By Jim Schutze
By Rachel Watts
By Lauren Drewes Daniels
By Anna Merlan
By Lee Escobedo
By Eric Nicholson
Not So Hot
Pitiful thing: Thank you, thank you, thank you for having the guts to expose Some Like It Hot for what it is--a disgusting attempt by Dallas Summer Musicals to fill seats and get some cash ("Some Like It Not," July 25). This production was the most pitiful thing I've seen on the DSM stage in some time (since Jekyll & Hyde several years back). It seems to me that the shows DSM books and produces are getting worse every year--and people still stand and cheer. Well, not this person. While every other Tony Curtis-loving fan was standing and cheering, I was walking out the door. I wish I had been able to read your column (instead of Tom Sime's ridiculous glowing review) beforehand. Thanks for being honest with your readers.
Bring on the Smut
Good ol' dirty days: Eric Celeste's article ("Sex Sales," July 25) makes me pine for the halcyon days of the Dallas Observer, when it was an actual alternative paper, instead of just another link in a chain of weeklies, when the writing was good and the ads were dirty. Like Mr. Celeste, my friends and I used to entertain each other by reading the ads aloud, but we also enjoyed the good journalism that the dirty ads paid for, like investigative reports by Laura Miller and intelligent theater criticism by John Lewis. Back then, I was excited about picking up the Observer every week. Now, getting the paper is just a habit I haven't broken yet, like checking in on Saturday Night Livethinking, "Maybe it'll be good this week." Over the years, I've watched the Observer's sad, slow slide into corporate homogeneity, with tame personal ads and writing that is--with a few notable exceptions--bland and uninformed. Julie Lyons may find "hooker ads" embarrassing and disgusting, but in my opinion, poor journalism is worse. If dirty ads can buy better writing, bring on the smut!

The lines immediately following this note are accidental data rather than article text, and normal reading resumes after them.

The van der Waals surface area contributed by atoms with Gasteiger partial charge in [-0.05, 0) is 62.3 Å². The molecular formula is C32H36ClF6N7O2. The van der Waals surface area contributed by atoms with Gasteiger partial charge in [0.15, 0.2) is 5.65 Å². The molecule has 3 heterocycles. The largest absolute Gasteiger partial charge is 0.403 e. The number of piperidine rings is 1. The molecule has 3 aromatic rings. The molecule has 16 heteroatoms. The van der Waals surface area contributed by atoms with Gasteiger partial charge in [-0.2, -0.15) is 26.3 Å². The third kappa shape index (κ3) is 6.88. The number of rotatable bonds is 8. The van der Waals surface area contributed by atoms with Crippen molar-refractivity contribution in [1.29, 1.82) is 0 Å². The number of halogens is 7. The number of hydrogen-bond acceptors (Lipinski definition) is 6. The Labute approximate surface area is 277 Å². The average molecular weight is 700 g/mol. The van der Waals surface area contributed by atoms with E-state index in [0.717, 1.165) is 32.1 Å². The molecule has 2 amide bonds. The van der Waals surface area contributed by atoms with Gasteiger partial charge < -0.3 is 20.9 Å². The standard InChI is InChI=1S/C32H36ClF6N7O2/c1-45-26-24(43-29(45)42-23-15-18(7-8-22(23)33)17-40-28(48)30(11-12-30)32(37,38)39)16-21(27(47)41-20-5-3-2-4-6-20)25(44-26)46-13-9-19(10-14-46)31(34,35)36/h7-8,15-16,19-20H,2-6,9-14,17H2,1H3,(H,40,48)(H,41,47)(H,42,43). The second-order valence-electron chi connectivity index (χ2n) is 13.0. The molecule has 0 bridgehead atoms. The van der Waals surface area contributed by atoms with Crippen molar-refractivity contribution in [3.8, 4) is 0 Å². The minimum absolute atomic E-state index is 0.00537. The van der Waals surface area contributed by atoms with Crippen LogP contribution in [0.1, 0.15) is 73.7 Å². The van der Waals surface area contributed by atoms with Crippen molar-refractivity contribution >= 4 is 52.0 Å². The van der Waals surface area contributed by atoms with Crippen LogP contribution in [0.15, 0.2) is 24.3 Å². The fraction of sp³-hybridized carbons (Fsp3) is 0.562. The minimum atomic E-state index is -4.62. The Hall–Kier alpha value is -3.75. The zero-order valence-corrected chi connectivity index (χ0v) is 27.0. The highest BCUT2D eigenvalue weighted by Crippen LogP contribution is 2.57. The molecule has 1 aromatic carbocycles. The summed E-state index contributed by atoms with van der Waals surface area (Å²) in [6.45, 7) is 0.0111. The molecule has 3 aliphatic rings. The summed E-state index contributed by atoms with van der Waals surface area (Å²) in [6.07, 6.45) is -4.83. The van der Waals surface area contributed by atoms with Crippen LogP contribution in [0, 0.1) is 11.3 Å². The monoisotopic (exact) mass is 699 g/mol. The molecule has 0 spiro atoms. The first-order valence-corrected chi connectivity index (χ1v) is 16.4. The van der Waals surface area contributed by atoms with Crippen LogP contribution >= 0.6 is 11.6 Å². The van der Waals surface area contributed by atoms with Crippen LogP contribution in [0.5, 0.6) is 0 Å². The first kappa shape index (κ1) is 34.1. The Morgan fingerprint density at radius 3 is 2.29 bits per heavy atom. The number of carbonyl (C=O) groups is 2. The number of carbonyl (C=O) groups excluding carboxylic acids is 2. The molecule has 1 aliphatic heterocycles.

I love it: Eric Celeste's "Sex Sales" was dead on. I, too, used to sit around reading ads searching for one that could actually shock me. Men seeking men: "You are a new father who isn't getting the attention you deserve...Let me pamper you!" I would call my friends: "You aren't going to believe this sick bastard!!!" Reading personals, escort ads and adult video store ads is a form of mindless entertainment that is dear to me. I love it! It's not just free content for the Observer; it's paid-for content. It's a significant part of the stuff that helped make this paper. If it offends you, try turning the page. If the problem really was the "offensive" content, you should feel better almost instantly. If the pain persists, call a doctor!